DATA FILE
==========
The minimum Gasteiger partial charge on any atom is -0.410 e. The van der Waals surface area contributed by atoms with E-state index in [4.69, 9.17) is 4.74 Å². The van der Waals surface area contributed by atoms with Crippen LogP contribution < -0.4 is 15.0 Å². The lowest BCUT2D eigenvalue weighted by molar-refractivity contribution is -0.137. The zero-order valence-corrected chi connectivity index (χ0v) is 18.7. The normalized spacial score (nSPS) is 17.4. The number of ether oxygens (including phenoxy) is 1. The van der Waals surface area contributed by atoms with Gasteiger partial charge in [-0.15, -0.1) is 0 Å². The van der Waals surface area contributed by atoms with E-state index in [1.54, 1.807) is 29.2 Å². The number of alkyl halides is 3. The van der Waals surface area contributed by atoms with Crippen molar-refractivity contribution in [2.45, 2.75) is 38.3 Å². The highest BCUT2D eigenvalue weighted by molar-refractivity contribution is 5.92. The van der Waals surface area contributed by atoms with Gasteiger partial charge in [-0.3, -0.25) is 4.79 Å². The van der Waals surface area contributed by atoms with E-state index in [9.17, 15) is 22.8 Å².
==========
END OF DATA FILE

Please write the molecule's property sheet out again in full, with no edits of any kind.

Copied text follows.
The minimum Gasteiger partial charge on any atom is -0.410 e. The van der Waals surface area contributed by atoms with E-state index in [4.69, 9.17) is 4.74 Å². The van der Waals surface area contributed by atoms with Crippen LogP contribution < -0.4 is 15.0 Å². The lowest BCUT2D eigenvalue weighted by molar-refractivity contribution is -0.137. The zero-order valence-corrected chi connectivity index (χ0v) is 18.7. The normalized spacial score (nSPS) is 17.4. The number of ether oxygens (including phenoxy) is 1. The van der Waals surface area contributed by atoms with Gasteiger partial charge in [-0.15, -0.1) is 0 Å². The van der Waals surface area contributed by atoms with E-state index in [1.54, 1.807) is 29.2 Å². The number of alkyl halides is 3. The van der Waals surface area contributed by atoms with Crippen molar-refractivity contribution in [2.45, 2.75) is 38.3 Å². The highest BCUT2D eigenvalue weighted by molar-refractivity contribution is 5.92. The van der Waals surface area contributed by atoms with Gasteiger partial charge in [-0.3, -0.25) is 4.79 Å². The van der Waals surface area contributed by atoms with E-state index in [9.17, 15) is 22.8 Å².